Explain how the body maintains an optimal level of blood glucose. Answer must include what part of the body (organ and cell-type) responds to a rise in blood sugar, what substance is then produced, and how this is used to restore optimal levels. Likewise, answer must include what part of the body (organ and cell-type) responds to a drop in blood sugar, what substance is then produced, and how this is used to restore optimal levels. Make sure your answer includes the use of negative feedback ( you must explain what this actually means). Low levels of glucose not included explanation for it

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What could cause a sudden Hypothermic Reaction - random and no obvious cause?

I've been trying to find out why a patient has a sudden and extremely rapid temperature loss. Within space of no more than 30 seconds, temperature reduces rapidly over whole body - head, legs, arms, face. Face and hands go white. . . When temperature comes back after applying heat treatments, there is pain in back described as "squeezing" by patient.. . Heart monitoring (internal monitor) shows decrease in heart rate but not below critical thresholds.. . If standing, will feel dizzy.. . It seems there are some trigger events, for instance, a slightly colder environment, but this can also happen on a hot or warm day or inside a heated building. Tests done for thyroid and diabetes proved negative, and also Raynaud's phenomenon ruled out. I have tried: Hand heating pads, blankets, hot water bottles can restore body temperature but the problem is diagnosis. I think it was caused by: The heart consultant at the General Hospital has no idea. Two A&E doctors observed it and have no idea. Clearly it is not a phenomenon which effects a large proportion of the population.

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A referral may be given to look at possible hormone imbalance, but fishing in the dark at the moment.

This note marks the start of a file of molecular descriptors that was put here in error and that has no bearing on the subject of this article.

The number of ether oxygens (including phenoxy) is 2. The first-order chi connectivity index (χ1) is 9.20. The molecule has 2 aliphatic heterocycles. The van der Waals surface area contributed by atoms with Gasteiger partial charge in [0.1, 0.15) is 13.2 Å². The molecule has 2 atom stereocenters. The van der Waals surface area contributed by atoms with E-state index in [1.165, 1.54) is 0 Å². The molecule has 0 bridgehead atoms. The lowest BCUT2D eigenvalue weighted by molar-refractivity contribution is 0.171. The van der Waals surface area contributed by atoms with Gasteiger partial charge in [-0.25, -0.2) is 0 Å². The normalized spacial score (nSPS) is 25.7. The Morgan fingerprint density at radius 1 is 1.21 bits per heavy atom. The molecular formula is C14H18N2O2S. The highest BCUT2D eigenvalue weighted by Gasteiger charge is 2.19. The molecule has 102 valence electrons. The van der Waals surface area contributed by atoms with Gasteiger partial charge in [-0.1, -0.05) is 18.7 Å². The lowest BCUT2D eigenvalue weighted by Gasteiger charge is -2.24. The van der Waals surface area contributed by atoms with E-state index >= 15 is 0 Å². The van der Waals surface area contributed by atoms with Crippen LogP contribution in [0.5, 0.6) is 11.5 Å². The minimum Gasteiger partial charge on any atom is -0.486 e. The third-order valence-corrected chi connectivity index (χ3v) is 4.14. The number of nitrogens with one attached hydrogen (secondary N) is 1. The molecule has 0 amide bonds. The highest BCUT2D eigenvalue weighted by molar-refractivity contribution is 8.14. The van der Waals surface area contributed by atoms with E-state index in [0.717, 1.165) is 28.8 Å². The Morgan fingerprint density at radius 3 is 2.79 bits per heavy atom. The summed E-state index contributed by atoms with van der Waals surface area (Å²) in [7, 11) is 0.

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If you need to reference this article in your work, you can copy-paste the following depending on your required format:

APA (American Psychological Association)
Homeostasis: Negative Feedback, Body Temperature, Blood Glucose. (2018). In ScienceAid. Retrieved Mar 14, 2018, from https://scienceaid.net/biology/humans/homeostasis.html

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MLA (Modern Language Association)"Homeostasis: Negative Feedback, Body Temperature, Blood Glucose." ScienceAid, scienceaid.net/biology/humans/homeostasis.html Accessed 14 Mar 2018.

Chicago / TurabianScienceAid.net. "Homeostasis: Negative Feedback, Body Temperature, Blood Glucose." Accessed Mar 14, 2018. https://scienceaid.net/biology/humans/homeostasis.html.

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Homeostatic Control of Blood Glucose Levels Essay

1098 Words5 Pages

Homeostatic Control of Blood Glucose Levels

Glucose is an essential substance in the body as it is the primary source of energy for all biological functions and is indeed the only form of energy which can be used by the brain and central nervous system. The ideal level of blood glucose is 80 - 90mg of glucose per 100mls of blood. However this level is not static - it oscillates due to changes in the body which are brought about by actions such as eating a meal, exercising, or not eating for long periods. If blood glucose levels drop or rise dramatically there may be serious consequences such as hypo- or hyperglycaemia which can both cause death. Thus it is necessary for blood glucose levels to be…show more content…

The level of blood glucose is constantly monitored by the beta cells. As the effects of insulin bring down the blood glucose level the cells secrete less and less of the hormone in accordance with the falling level of blood glucose - this continues until levels return to normal.

The corresponding effect of this antagonistic mechanism occurs when blood glucose level have fallen too low - this is detected in the Islets of Langerhans by the alpha cells which are stimulated to produce glucagon. This hormone acts in two main ways to raise blood glucose concentration back to normal levels. Firstly, it stimulates the process of glycogenolysis whereby the liver and muscle cells convert glycogen into glucose to be discharged into the blood. In addition, it increases gluconeogenesis so that more glucose is synthesised from protein and fat sources. However if glucagon is allowed to encourage the production of glucose unchecked, the liver will begin to produce ketones which dangerously disrupt the acid/base balance in the body. The two